Monte Vista, Alamosa fires were human-caused
Reminder to be careful out there:
Valley remains under Red Flag warning
By Owen Woods | email@example.com
RECENT fires in Alamosa and Monte Vista were both caused by humans, investigators say, providing reminders of the dangerously dry conditions across the San Luis Valley and neighboring region.
Alamosa Fire Chief Don Chapman attributed the April 18 fire that burned 13 acres on south State Avenue as human-caused. He continues to keep a watchful eye on the severe drought that has Alamosa County under a Stage 1 Fire Restriction, which means no open burning, no sale or use of fireworks, and no outdoor smoking allowed.
Chapman said it’s too early to tell if July 4 fireworks will be in play this year. That decision likely would come later in June.
In Monte Vista, investigators determined the town’s April 20 fire that burned 15 structures across 17 acres was due to “trash or rubbish burning,” according to Police Sgt. Michael Martinez. The fire’s focal point was narrowed down to the east side of Absolute Shine on the 800 Block of Acequia Drive.
Martinez said during a community update that the department is still open to more information but as of now, the investigation has concluded. The department is still awaiting reports from the Colorado Bureau of Investigation and the Colorado Department of Fire Prevention and Control. The supporting documents will be given to District Attorney Alonzo Payne, who will determine if any charges are pursued.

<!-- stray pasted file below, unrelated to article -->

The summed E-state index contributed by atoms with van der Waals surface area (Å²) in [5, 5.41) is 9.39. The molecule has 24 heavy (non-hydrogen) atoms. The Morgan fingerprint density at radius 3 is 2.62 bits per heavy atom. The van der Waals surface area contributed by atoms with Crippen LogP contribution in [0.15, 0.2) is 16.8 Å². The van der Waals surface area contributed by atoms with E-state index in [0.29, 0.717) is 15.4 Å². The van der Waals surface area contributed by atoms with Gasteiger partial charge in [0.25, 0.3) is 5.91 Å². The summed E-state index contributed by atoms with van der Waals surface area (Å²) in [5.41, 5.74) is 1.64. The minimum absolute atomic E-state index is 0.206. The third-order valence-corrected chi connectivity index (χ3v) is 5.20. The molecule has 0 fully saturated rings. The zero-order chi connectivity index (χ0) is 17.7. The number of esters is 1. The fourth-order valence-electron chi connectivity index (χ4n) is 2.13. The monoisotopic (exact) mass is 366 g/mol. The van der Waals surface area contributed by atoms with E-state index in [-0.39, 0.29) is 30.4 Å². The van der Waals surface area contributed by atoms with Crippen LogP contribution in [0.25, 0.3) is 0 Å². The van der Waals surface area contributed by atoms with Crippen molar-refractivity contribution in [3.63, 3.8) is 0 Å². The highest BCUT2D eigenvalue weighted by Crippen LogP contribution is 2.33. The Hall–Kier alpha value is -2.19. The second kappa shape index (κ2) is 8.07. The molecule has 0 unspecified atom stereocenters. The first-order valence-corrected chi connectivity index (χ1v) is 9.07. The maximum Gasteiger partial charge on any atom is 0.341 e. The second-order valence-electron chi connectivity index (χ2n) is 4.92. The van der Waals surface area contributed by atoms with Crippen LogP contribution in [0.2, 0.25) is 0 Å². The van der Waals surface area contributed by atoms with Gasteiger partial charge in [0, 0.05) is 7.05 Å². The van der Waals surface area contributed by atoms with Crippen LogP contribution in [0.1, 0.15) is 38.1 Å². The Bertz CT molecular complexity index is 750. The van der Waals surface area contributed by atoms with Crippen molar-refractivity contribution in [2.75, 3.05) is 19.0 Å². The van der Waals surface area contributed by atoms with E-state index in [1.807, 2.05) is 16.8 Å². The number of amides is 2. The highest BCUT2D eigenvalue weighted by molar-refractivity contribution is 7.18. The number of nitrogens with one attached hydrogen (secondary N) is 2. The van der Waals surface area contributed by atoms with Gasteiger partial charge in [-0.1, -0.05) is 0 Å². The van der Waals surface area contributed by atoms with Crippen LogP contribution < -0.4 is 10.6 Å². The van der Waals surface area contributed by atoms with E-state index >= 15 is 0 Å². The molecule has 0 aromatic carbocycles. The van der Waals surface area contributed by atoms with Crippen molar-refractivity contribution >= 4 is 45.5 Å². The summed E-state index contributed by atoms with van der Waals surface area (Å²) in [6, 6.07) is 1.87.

Monte Vista has maintained its city-wide fire ban since the April fire.
The entire Valley remains under a Red Flag Warning. Rio Grande National Forest is implementing Stage 1 fire restrictions effective Friday, May 20, while Mineral County Stage 1 fire restrictions begin Monday, May 16.
In neighboring northern New Mexico, Taos and Angel Fire were under direct threat from the Calf Canyon/Hermit’s Peak Fire heading into the weekend. As of Friday, May 13, the fire had fallen below 30% containment and has burned over 270,000 acres. A total of 1,832 fire personnel were fighting the fire.
A report published from the NRCS on Snowpack Data shows the Upper Rio Grande at 0.7” of snow-water-equivalent, putting it on track for the fastest melt-out in history. The melt-out conditions are bad for water supply and have potential lasting consequences for wildfires over the summer.
“The relentless spring winds have accelerated the snow melt and drying process this year,” said Rio Grande National Forest Supervisor Dan Dallas. “With the increasingly dry conditions, unfavorable long-term forecast, and the beginning of the summer recreation season, we feel (Stage 1 restrictions) this is a prudent decision.”
Compared to county fire restrictions, the National Forest restrictions also restrict any welding, blasting of any kind, chainsaws without spark arrestors, fireworks, and open pit burning.